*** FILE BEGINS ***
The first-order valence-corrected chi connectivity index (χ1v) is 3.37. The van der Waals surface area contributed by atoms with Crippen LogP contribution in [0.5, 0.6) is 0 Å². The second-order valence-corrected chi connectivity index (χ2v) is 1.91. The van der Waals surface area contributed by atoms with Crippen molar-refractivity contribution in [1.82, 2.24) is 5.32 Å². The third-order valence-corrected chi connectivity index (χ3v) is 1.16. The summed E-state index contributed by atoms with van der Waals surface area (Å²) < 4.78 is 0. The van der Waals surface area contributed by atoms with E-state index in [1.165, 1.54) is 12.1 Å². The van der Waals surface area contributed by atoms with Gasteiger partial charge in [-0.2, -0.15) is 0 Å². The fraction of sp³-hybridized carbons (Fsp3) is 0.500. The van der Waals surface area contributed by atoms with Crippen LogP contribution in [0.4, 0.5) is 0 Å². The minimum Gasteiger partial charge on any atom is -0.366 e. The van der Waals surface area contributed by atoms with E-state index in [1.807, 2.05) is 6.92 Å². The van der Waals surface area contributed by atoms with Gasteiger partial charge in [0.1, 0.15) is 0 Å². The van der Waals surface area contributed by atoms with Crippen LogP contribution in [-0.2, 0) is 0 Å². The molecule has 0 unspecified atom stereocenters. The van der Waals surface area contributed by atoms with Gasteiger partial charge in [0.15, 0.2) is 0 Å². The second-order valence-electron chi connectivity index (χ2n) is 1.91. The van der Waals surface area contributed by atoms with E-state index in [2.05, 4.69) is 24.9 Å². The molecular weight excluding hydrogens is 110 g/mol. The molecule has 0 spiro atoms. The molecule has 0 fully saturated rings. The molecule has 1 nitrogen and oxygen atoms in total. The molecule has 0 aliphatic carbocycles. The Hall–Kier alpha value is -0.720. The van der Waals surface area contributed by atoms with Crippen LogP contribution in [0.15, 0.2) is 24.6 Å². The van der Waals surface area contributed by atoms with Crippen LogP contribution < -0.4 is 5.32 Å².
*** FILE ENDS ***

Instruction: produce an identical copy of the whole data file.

The first-order valence-corrected chi connectivity index (χ1v) is 3.37. The van der Waals surface area contributed by atoms with Crippen LogP contribution in [0.5, 0.6) is 0 Å². The second-order valence-corrected chi connectivity index (χ2v) is 1.91. The van der Waals surface area contributed by atoms with Crippen molar-refractivity contribution in [1.82, 2.24) is 5.32 Å². The third-order valence-corrected chi connectivity index (χ3v) is 1.16. The summed E-state index contributed by atoms with van der Waals surface area (Å²) < 4.78 is 0. The van der Waals surface area contributed by atoms with E-state index in [1.165, 1.54) is 12.1 Å². The van der Waals surface area contributed by atoms with Gasteiger partial charge in [-0.2, -0.15) is 0 Å². The fraction of sp³-hybridized carbons (Fsp3) is 0.500. The van der Waals surface area contributed by atoms with Crippen LogP contribution in [0.4, 0.5) is 0 Å². The minimum Gasteiger partial charge on any atom is -0.366 e. The van der Waals surface area contributed by atoms with E-state index in [1.807, 2.05) is 6.92 Å². The van der Waals surface area contributed by atoms with Gasteiger partial charge in [0.1, 0.15) is 0 Å². The van der Waals surface area contributed by atoms with Crippen LogP contribution in [-0.2, 0) is 0 Å². The molecule has 0 unspecified atom stereocenters. The van der Waals surface area contributed by atoms with Gasteiger partial charge in [0.15, 0.2) is 0 Å². The second-order valence-electron chi connectivity index (χ2n) is 1.91. The van der Waals surface area contributed by atoms with E-state index in [2.05, 4.69) is 24.9 Å². The molecular weight excluding hydrogens is 110 g/mol. The molecule has 0 spiro atoms. The molecule has 0 fully saturated rings. The molecule has 1 nitrogen and oxygen atoms in total. The molecule has 0 aliphatic carbocycles. The Hall–Kier alpha value is -0.720. The van der Waals surface area contributed by atoms with Crippen LogP contribution in [0.15, 0.2) is 24.6 Å². The van der Waals surface area contributed by atoms with Crippen LogP contribution < -0.4 is 5.32 Å².